Thursday, July 18, 2013
Author: Stephen Kiernan
Publisher: William Morrow
Publication Date: July 18, 2013
The Curiosity, Stephen Kiernan’s debut novel, is a gripping, poignant, and thoroughly original thriller that raises disturbing questions about the very nature of life and humanity—man as a scientific subject, as a tabloid plaything, as a living being, as a curiosity.…
Dr. Kate Philo and her scientific exploration team make a breathtaking discovery in the Arctic: the body of a man buried deep in the ice. Remarkably, the frozen man is brought back to the lab and successfully reanimated. As the man begins to regain his memories, the team learns that he was—is—a judge, Jeremiah Rice, and the last thing he remembers is falling overboard into the Arctic Ocean in 1906.
Thrown together by circumstances beyond their control, Kate and Jeremiah grow closer. But the clock is ticking and Jeremiah’s new life is slipping away...and all too soon, Kate must decide how far she is willing to go to protect the man she has come to love.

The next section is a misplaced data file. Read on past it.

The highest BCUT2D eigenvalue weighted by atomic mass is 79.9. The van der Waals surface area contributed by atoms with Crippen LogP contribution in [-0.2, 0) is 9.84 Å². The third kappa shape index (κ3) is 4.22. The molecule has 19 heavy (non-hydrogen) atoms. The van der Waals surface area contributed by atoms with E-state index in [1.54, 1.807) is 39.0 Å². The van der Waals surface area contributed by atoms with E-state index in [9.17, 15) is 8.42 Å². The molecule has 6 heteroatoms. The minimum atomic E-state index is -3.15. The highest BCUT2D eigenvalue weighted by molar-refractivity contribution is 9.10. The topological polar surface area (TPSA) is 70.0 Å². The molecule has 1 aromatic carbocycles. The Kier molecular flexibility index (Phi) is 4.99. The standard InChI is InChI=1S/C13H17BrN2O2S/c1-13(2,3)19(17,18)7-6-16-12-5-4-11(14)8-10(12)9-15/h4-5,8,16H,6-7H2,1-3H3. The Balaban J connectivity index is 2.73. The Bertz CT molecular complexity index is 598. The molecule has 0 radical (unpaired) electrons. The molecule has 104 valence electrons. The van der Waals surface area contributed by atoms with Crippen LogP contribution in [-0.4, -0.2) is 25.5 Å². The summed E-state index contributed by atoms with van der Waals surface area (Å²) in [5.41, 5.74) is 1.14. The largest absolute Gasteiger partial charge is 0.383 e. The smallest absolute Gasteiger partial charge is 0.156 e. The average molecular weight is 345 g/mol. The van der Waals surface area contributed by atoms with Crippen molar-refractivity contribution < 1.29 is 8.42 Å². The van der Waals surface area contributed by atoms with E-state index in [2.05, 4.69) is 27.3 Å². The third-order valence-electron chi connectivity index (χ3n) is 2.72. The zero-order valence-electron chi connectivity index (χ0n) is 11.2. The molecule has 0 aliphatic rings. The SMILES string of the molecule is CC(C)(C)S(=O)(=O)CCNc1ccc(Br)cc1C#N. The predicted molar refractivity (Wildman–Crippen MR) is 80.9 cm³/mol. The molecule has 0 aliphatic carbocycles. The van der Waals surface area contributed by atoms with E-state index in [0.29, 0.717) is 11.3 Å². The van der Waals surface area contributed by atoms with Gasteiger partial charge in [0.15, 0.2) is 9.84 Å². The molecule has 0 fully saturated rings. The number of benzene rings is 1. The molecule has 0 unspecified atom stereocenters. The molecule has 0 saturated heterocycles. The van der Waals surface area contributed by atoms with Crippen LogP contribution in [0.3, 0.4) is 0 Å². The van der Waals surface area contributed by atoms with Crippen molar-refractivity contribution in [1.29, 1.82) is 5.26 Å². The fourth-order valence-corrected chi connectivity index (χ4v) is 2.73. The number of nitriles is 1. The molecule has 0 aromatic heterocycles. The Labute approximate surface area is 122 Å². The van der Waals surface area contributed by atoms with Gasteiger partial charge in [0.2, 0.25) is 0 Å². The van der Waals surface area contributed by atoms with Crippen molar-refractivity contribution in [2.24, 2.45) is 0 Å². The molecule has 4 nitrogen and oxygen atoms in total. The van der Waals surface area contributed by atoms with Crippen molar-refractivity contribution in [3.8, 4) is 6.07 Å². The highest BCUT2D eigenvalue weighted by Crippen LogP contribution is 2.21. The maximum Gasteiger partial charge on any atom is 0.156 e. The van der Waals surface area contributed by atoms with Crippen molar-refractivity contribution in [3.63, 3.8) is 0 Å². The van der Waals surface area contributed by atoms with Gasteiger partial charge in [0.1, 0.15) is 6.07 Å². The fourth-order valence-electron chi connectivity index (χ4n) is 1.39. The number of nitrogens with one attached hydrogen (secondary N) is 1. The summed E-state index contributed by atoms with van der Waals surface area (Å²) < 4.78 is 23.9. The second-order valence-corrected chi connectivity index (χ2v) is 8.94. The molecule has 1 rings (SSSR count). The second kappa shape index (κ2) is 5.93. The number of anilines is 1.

Fox has bought the rights to this book so keep your eyes peeled for a movie in the future!
This is a sad story. A frozen man used as a pawn for scientific research. A miracle brought back to life from the ice, but then ignored as a human being that once had a very full and rich life.
Kate is a scientist that gave up having any sort of full and rich life, except for the fulfillment of her scientific studies. But she hasn't forgotten her humanity and appears to be the only one to see The Curiosity as a Man.
As Kate and Jeremiah grow close and as time ticks, Kate begins to feel that a huge wrong has been made that he is treated like nothing more than a lab rat. She takes it upon herself to save him from being nothing more than a specimen, threatening her entire career in the process.
She begins to love him.
But there seems to be one overriding factor to this entire story. None of the specimens brought back to live have survived for very long...................
A good read told from many different sides, giving a nicely rounded, character driven story.